Length doesn't matter. What matters is that you use a unique password for everything.
Using a unique password for everything is impractical without making your passwords random (for a secure definition of unique, i.e. you can't guess one password given another one). But once you make them random, it doesn't matter how long they are as long as they're at least 6 (if fully random), preferably 8 (if constrained) characters or so.
Why? Because your password doesn't have to withstand an offline brute-force attack. It has to withstand an online, over-the-network brute-force attack. If the attacker gets your password hash such that they can use an offline attack, they have already broken into that service and have all your data anyway. And, since you use different password everywhere, cracking your password on that service gets them nothing.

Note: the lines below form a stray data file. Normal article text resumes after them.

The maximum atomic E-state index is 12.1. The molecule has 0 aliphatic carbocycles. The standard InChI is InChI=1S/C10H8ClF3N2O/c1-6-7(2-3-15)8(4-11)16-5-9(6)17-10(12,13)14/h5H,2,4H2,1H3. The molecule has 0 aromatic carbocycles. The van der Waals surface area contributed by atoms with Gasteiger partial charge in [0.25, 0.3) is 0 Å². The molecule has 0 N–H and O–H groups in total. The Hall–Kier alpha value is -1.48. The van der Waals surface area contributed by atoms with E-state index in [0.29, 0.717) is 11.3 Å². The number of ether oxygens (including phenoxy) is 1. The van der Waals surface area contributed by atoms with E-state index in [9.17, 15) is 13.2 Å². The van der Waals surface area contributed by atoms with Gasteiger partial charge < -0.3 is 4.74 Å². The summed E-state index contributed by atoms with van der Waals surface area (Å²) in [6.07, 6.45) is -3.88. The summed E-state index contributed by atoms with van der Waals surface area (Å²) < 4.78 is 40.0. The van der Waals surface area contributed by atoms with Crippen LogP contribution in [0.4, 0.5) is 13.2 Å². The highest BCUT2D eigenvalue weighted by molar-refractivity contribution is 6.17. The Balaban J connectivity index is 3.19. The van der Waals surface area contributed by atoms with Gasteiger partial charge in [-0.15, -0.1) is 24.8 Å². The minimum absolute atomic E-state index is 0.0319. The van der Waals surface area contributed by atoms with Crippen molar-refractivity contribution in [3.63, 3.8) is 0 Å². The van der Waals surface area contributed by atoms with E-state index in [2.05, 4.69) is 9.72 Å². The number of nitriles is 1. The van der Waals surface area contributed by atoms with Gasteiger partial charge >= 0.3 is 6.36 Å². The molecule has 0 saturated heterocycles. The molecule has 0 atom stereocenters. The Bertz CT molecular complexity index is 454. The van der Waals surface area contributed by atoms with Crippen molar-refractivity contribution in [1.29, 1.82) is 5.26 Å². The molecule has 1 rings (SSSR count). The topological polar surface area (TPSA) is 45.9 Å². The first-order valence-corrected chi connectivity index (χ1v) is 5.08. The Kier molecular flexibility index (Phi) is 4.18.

Passphrases used to directly generate or wrap encryption keys are the exception to this, of course. Those had better be long.
Me? I use a pwgen-generated password on all sites/services, with the defaults (8 characters, pronounceable), and write them down in an encrypted password file. It's great, because I end up easily remembering the ones I use often, and the rest I look up as I need them. Can you crack those offline? Absolutely. But I couldn't care less; if you already have the hash, there's nothing more you get by cracking it.